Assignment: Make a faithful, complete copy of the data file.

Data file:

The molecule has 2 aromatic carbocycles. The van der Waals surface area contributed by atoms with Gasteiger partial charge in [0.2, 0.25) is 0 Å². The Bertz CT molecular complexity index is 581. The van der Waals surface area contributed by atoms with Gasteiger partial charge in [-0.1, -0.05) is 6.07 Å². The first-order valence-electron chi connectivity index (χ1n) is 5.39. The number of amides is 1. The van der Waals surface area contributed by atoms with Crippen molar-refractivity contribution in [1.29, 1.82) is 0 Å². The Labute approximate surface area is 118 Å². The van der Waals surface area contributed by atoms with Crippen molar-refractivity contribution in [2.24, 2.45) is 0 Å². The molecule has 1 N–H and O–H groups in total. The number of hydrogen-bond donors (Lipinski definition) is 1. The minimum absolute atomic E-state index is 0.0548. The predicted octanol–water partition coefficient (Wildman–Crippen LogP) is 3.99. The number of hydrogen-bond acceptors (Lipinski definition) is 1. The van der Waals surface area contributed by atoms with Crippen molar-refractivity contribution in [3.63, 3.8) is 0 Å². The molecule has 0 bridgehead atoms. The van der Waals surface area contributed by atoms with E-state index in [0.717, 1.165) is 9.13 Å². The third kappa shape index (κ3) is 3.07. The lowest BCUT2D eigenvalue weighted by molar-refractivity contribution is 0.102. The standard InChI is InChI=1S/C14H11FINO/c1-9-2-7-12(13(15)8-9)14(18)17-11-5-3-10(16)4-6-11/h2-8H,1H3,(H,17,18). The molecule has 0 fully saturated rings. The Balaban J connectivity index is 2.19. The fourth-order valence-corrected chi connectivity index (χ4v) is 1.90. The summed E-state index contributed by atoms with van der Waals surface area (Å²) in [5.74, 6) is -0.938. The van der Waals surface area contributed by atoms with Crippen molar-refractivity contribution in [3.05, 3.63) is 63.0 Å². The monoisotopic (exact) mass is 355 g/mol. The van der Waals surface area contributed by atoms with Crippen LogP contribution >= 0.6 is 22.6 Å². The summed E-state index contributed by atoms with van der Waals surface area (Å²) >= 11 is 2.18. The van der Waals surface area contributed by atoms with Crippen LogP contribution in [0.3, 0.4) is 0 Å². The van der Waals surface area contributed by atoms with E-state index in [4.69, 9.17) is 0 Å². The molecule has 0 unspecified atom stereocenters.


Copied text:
The molecule has 2 aromatic carbocycles. The van der Waals surface area contributed by atoms with Gasteiger partial charge in [0.2, 0.25) is 0 Å². The Bertz CT molecular complexity index is 581. The van der Waals surface area contributed by atoms with Gasteiger partial charge in [-0.1, -0.05) is 6.07 Å². The first-order valence-electron chi connectivity index (χ1n) is 5.39. The number of amides is 1. The van der Waals surface area contributed by atoms with Crippen molar-refractivity contribution in [1.29, 1.82) is 0 Å². The Labute approximate surface area is 118 Å². The van der Waals surface area contributed by atoms with Crippen molar-refractivity contribution in [2.24, 2.45) is 0 Å². The molecule has 1 N–H and O–H groups in total. The number of hydrogen-bond donors (Lipinski definition) is 1. The minimum absolute atomic E-state index is 0.0548. The predicted octanol–water partition coefficient (Wildman–Crippen LogP) is 3.99. The number of hydrogen-bond acceptors (Lipinski definition) is 1. The van der Waals surface area contributed by atoms with Crippen molar-refractivity contribution in [3.63, 3.8) is 0 Å². The molecule has 0 bridgehead atoms. The van der Waals surface area contributed by atoms with E-state index in [0.717, 1.165) is 9.13 Å². The third kappa shape index (κ3) is 3.07. The lowest BCUT2D eigenvalue weighted by molar-refractivity contribution is 0.102. The standard InChI is InChI=1S/C14H11FINO/c1-9-2-7-12(13(15)8-9)14(18)17-11-5-3-10(16)4-6-11/h2-8H,1H3,(H,17,18). The molecule has 0 fully saturated rings. The Balaban J connectivity index is 2.19. The fourth-order valence-corrected chi connectivity index (χ4v) is 1.90. The summed E-state index contributed by atoms with van der Waals surface area (Å²) in [5.74, 6) is -0.938. The van der Waals surface area contributed by atoms with Crippen molar-refractivity contribution in [3.05, 3.63) is 63.0 Å². The monoisotopic (exact) mass is 355 g/mol. The van der Waals surface area contributed by atoms with Crippen LogP contribution >= 0.6 is 22.6 Å². The summed E-state index contributed by atoms with van der Waals surface area (Å²) >= 11 is 2.18. The van der Waals surface area contributed by atoms with Crippen LogP contribution in [0.3, 0.4) is 0 Å². The van der Waals surface area contributed by atoms with E-state index in [4.69, 9.17) is 0 Å². The molecule has 0 unspecified atom stereocenters.